01 December 2006

GAO Report on Access Competition

The US General Accountabiltiy Office (GAO) released this report on the state of dedicated access competition that is worth a read. This report surveys sixteen metropolitan areas (including Pittsburgh) and assesses the extent of facilities based competition. The findings include:

Available data suggest that incumbents’ list prices and average revenues for dedicated access services have decreased since 2001, resulting from price decreases due to regulation and contract discounts. However, in areas where FCC granted full pricing flexibility due to the presumed presence of competitive alternatives, list prices and average revenues tend to be higher than or the same as list prices and average revenues in areas still under some FCC price regulation. According to the large incumbent firms, many large customers needing service in areas with pricing flexibility purchase dedicated access services under contracts that provide additional discounts. However, GAO found that contracts do not generally affect the differential cited previously, and that contracts also contain various conditions or termination penalties competitors argue inhibit customer choice.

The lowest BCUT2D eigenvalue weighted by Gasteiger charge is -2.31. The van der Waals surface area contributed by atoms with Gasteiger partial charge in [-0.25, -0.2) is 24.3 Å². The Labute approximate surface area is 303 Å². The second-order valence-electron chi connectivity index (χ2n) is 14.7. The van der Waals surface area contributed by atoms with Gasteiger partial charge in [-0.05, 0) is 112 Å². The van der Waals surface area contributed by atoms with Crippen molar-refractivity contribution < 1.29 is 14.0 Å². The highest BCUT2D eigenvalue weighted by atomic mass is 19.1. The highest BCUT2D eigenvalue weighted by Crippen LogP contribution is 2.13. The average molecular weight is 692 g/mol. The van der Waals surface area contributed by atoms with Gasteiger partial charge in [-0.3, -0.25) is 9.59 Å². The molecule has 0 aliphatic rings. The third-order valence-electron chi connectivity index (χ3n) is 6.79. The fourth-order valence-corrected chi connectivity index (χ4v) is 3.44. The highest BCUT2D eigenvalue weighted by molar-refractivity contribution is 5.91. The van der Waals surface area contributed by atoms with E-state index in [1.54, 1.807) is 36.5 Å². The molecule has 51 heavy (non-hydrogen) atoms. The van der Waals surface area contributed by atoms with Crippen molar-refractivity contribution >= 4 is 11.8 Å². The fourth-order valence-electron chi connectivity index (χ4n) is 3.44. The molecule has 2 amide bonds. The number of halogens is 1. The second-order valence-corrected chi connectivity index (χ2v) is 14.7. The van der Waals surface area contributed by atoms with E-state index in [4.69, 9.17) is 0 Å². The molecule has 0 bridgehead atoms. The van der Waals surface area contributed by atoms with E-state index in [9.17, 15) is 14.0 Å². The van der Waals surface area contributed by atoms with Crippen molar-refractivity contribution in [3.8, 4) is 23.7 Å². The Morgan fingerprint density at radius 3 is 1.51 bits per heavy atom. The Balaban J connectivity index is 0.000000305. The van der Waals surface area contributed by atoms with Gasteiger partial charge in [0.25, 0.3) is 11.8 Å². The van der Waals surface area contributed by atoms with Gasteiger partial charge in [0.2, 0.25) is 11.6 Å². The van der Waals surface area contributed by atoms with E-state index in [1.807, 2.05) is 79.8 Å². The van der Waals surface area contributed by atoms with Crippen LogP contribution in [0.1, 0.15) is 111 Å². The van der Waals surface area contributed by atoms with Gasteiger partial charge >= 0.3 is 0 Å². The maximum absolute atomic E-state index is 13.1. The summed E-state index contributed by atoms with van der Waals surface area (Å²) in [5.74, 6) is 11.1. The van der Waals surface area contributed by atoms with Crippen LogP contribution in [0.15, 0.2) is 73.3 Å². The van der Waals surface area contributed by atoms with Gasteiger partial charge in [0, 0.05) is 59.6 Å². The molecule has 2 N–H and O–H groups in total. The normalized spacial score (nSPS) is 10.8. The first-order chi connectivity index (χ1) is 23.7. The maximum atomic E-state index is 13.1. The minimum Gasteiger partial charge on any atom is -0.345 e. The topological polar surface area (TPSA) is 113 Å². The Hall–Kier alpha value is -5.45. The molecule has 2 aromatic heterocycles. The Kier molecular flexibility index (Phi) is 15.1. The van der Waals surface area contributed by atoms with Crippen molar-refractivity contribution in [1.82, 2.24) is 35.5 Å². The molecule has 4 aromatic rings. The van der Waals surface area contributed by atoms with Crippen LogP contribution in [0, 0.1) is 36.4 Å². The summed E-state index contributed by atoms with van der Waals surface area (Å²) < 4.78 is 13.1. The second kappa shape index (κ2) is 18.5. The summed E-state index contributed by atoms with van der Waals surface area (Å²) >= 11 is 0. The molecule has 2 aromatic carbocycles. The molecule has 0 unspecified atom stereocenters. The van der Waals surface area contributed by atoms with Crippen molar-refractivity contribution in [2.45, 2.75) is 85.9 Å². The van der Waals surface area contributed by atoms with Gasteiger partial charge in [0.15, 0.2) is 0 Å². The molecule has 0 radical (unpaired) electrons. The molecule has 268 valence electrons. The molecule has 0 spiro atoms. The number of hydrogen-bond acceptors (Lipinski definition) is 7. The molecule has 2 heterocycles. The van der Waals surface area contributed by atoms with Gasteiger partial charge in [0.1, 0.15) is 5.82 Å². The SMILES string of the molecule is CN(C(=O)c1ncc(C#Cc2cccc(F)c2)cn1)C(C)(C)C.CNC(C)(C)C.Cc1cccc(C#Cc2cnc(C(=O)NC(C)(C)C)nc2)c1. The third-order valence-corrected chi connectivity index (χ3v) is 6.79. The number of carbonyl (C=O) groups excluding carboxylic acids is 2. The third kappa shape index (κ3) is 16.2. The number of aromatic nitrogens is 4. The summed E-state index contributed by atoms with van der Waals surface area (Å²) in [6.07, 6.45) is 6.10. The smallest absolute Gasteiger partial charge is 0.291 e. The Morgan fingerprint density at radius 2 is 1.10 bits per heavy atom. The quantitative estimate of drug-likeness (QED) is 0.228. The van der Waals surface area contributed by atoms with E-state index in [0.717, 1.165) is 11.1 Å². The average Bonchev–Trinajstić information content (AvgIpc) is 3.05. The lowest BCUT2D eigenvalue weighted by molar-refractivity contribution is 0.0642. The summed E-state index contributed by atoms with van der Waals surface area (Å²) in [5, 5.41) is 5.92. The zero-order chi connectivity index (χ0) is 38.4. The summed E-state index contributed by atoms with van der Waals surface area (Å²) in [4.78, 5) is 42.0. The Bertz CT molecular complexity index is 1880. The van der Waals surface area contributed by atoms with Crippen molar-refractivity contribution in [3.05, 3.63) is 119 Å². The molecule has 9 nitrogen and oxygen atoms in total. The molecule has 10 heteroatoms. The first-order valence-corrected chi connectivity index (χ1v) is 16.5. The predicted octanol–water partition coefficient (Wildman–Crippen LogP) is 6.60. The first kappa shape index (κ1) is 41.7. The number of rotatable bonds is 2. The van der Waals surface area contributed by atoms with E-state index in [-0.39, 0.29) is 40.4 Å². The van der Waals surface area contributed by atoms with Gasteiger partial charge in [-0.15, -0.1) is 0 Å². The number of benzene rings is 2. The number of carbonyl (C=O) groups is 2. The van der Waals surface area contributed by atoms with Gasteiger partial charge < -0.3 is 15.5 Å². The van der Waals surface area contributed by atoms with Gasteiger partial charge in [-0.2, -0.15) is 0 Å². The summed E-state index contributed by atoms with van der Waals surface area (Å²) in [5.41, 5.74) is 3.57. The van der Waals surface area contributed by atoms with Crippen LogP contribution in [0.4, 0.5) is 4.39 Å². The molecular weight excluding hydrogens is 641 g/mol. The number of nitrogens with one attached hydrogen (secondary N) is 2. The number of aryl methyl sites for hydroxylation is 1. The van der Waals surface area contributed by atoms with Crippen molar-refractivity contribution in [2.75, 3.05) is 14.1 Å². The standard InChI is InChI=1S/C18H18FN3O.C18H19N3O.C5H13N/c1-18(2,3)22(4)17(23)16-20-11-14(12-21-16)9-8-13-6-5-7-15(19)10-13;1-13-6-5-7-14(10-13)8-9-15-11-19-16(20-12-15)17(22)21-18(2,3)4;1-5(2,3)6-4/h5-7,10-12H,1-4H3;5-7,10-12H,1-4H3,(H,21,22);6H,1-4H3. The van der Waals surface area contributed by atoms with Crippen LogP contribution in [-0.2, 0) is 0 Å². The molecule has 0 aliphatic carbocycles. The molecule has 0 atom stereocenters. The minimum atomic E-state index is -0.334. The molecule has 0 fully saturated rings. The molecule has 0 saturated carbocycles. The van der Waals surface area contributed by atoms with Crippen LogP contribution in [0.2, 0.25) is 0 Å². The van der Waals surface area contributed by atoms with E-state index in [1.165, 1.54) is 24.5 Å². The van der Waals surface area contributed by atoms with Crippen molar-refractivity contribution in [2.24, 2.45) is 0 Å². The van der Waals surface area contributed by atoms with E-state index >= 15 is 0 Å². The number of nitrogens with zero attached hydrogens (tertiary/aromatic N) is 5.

What kind of response do you think is necessary or appropriate? What does this say to you about a pro-competition telecommunications policy? How do these results match with related studies elsewhere in the world (eg. the European Union)?

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